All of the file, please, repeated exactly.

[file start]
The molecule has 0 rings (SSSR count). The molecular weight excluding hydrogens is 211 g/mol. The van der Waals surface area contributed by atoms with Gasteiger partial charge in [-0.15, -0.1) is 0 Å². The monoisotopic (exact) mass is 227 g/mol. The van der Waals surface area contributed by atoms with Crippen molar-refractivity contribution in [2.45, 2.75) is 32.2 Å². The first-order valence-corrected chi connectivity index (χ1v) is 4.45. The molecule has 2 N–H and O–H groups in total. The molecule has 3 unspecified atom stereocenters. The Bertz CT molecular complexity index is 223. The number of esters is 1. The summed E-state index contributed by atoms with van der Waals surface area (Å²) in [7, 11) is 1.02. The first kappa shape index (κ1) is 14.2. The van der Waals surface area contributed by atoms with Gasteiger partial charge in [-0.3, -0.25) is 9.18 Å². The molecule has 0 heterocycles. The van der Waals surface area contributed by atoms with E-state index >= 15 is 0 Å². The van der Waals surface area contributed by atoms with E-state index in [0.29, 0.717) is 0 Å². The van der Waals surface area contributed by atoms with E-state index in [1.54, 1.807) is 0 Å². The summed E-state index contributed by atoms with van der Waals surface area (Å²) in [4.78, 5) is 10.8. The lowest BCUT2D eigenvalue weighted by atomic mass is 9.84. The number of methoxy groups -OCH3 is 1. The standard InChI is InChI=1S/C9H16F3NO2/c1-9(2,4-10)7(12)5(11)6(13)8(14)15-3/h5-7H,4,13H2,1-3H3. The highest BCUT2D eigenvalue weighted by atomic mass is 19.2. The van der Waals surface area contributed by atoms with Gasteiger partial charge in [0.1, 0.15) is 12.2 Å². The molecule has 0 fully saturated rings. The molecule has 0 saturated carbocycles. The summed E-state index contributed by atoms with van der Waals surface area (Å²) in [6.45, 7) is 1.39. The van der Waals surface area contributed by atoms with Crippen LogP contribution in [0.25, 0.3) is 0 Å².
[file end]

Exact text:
The molecule has 0 rings (SSSR count). The molecular weight excluding hydrogens is 211 g/mol. The van der Waals surface area contributed by atoms with Gasteiger partial charge in [-0.15, -0.1) is 0 Å². The monoisotopic (exact) mass is 227 g/mol. The van der Waals surface area contributed by atoms with Crippen molar-refractivity contribution in [2.45, 2.75) is 32.2 Å². The first-order valence-corrected chi connectivity index (χ1v) is 4.45. The molecule has 2 N–H and O–H groups in total. The molecule has 3 unspecified atom stereocenters. The Bertz CT molecular complexity index is 223. The number of esters is 1. The summed E-state index contributed by atoms with van der Waals surface area (Å²) in [7, 11) is 1.02. The first kappa shape index (κ1) is 14.2. The van der Waals surface area contributed by atoms with Gasteiger partial charge in [-0.3, -0.25) is 9.18 Å². The molecule has 0 heterocycles. The van der Waals surface area contributed by atoms with E-state index >= 15 is 0 Å². The van der Waals surface area contributed by atoms with E-state index in [0.29, 0.717) is 0 Å². The van der Waals surface area contributed by atoms with E-state index in [1.54, 1.807) is 0 Å². The summed E-state index contributed by atoms with van der Waals surface area (Å²) in [4.78, 5) is 10.8. The lowest BCUT2D eigenvalue weighted by atomic mass is 9.84. The number of methoxy groups -OCH3 is 1. The standard InChI is InChI=1S/C9H16F3NO2/c1-9(2,4-10)7(12)5(11)6(13)8(14)15-3/h5-7H,4,13H2,1-3H3. The highest BCUT2D eigenvalue weighted by atomic mass is 19.2. The van der Waals surface area contributed by atoms with Gasteiger partial charge in [0.1, 0.15) is 12.2 Å². The molecule has 0 fully saturated rings. The molecule has 0 saturated carbocycles. The summed E-state index contributed by atoms with van der Waals surface area (Å²) in [6.45, 7) is 1.39. The van der Waals surface area contributed by atoms with Crippen LogP contribution in [0.25, 0.3) is 0 Å².